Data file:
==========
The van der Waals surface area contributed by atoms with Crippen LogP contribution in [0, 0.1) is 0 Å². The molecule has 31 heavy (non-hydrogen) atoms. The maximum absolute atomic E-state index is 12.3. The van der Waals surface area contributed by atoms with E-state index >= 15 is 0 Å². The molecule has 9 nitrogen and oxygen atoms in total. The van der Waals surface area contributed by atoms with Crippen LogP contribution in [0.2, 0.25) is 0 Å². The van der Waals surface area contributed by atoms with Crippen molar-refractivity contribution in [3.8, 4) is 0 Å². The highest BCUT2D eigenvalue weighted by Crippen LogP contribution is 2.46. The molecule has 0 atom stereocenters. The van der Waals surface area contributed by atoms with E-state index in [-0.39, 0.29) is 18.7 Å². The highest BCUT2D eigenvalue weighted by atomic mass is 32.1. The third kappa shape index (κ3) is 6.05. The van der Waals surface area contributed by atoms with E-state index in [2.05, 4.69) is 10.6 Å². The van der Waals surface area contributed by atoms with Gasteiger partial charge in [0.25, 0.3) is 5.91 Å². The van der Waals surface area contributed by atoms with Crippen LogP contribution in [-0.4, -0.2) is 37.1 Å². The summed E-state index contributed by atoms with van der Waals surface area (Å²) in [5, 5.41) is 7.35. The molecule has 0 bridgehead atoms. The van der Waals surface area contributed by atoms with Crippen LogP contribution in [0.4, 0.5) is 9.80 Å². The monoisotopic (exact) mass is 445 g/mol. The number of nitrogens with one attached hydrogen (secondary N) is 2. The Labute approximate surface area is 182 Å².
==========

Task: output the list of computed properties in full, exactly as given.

The van der Waals surface area contributed by atoms with Crippen LogP contribution in [0, 0.1) is 0 Å². The molecule has 31 heavy (non-hydrogen) atoms. The maximum absolute atomic E-state index is 12.3. The van der Waals surface area contributed by atoms with E-state index >= 15 is 0 Å². The molecule has 9 nitrogen and oxygen atoms in total. The van der Waals surface area contributed by atoms with Crippen LogP contribution in [0.2, 0.25) is 0 Å². The van der Waals surface area contributed by atoms with Crippen molar-refractivity contribution in [3.8, 4) is 0 Å². The highest BCUT2D eigenvalue weighted by Crippen LogP contribution is 2.46. The molecule has 0 atom stereocenters. The van der Waals surface area contributed by atoms with E-state index in [-0.39, 0.29) is 18.7 Å². The highest BCUT2D eigenvalue weighted by atomic mass is 32.1. The third kappa shape index (κ3) is 6.05. The van der Waals surface area contributed by atoms with E-state index in [2.05, 4.69) is 10.6 Å². The van der Waals surface area contributed by atoms with Gasteiger partial charge in [0.25, 0.3) is 5.91 Å². The van der Waals surface area contributed by atoms with Crippen LogP contribution in [-0.4, -0.2) is 37.1 Å². The summed E-state index contributed by atoms with van der Waals surface area (Å²) in [5, 5.41) is 7.35. The molecule has 0 bridgehead atoms. The van der Waals surface area contributed by atoms with Crippen LogP contribution in [0.4, 0.5) is 9.80 Å². The monoisotopic (exact) mass is 445 g/mol. The number of nitrogens with one attached hydrogen (secondary N) is 2. The Labute approximate surface area is 182 Å².